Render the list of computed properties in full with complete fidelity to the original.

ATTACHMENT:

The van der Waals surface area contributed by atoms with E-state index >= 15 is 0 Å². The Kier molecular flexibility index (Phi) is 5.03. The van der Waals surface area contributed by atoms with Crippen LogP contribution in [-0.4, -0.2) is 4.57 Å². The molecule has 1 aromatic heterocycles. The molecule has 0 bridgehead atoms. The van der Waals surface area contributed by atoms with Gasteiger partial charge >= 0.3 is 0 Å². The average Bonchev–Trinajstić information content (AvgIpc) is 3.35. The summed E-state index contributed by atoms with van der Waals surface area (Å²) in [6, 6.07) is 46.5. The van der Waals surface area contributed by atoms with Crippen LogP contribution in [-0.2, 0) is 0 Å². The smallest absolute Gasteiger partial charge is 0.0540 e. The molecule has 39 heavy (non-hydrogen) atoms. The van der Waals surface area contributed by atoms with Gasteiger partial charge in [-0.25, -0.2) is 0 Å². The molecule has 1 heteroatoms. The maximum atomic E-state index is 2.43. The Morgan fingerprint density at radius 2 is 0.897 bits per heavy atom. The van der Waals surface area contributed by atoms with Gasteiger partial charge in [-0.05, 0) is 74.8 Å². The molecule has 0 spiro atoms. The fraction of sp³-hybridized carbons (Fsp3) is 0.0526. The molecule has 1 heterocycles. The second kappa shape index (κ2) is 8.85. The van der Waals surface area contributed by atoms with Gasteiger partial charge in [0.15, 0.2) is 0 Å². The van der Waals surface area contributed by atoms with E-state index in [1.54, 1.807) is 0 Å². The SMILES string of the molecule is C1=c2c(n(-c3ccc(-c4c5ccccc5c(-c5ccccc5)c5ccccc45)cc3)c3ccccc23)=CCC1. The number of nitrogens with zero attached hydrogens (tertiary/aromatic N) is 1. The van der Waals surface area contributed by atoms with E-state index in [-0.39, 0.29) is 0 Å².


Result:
The van der Waals surface area contributed by atoms with E-state index >= 15 is 0 Å². The Kier molecular flexibility index (Phi) is 5.03. The van der Waals surface area contributed by atoms with Crippen LogP contribution in [-0.4, -0.2) is 4.57 Å². The molecule has 1 aromatic heterocycles. The molecule has 0 bridgehead atoms. The van der Waals surface area contributed by atoms with Gasteiger partial charge >= 0.3 is 0 Å². The average Bonchev–Trinajstić information content (AvgIpc) is 3.35. The summed E-state index contributed by atoms with van der Waals surface area (Å²) in [6, 6.07) is 46.5. The van der Waals surface area contributed by atoms with Crippen LogP contribution in [-0.2, 0) is 0 Å². The smallest absolute Gasteiger partial charge is 0.0540 e. The molecule has 39 heavy (non-hydrogen) atoms. The van der Waals surface area contributed by atoms with Gasteiger partial charge in [-0.25, -0.2) is 0 Å². The molecule has 1 heteroatoms. The maximum atomic E-state index is 2.43. The Morgan fingerprint density at radius 2 is 0.897 bits per heavy atom. The van der Waals surface area contributed by atoms with Gasteiger partial charge in [-0.05, 0) is 74.8 Å². The molecule has 0 spiro atoms. The fraction of sp³-hybridized carbons (Fsp3) is 0.0526. The molecule has 1 heterocycles. The second kappa shape index (κ2) is 8.85. The van der Waals surface area contributed by atoms with Gasteiger partial charge in [0.15, 0.2) is 0 Å². The van der Waals surface area contributed by atoms with E-state index in [1.54, 1.807) is 0 Å². The SMILES string of the molecule is C1=c2c(n(-c3ccc(-c4c5ccccc5c(-c5ccccc5)c5ccccc45)cc3)c3ccccc23)=CCC1. The number of nitrogens with zero attached hydrogens (tertiary/aromatic N) is 1. The van der Waals surface area contributed by atoms with E-state index in [-0.39, 0.29) is 0 Å².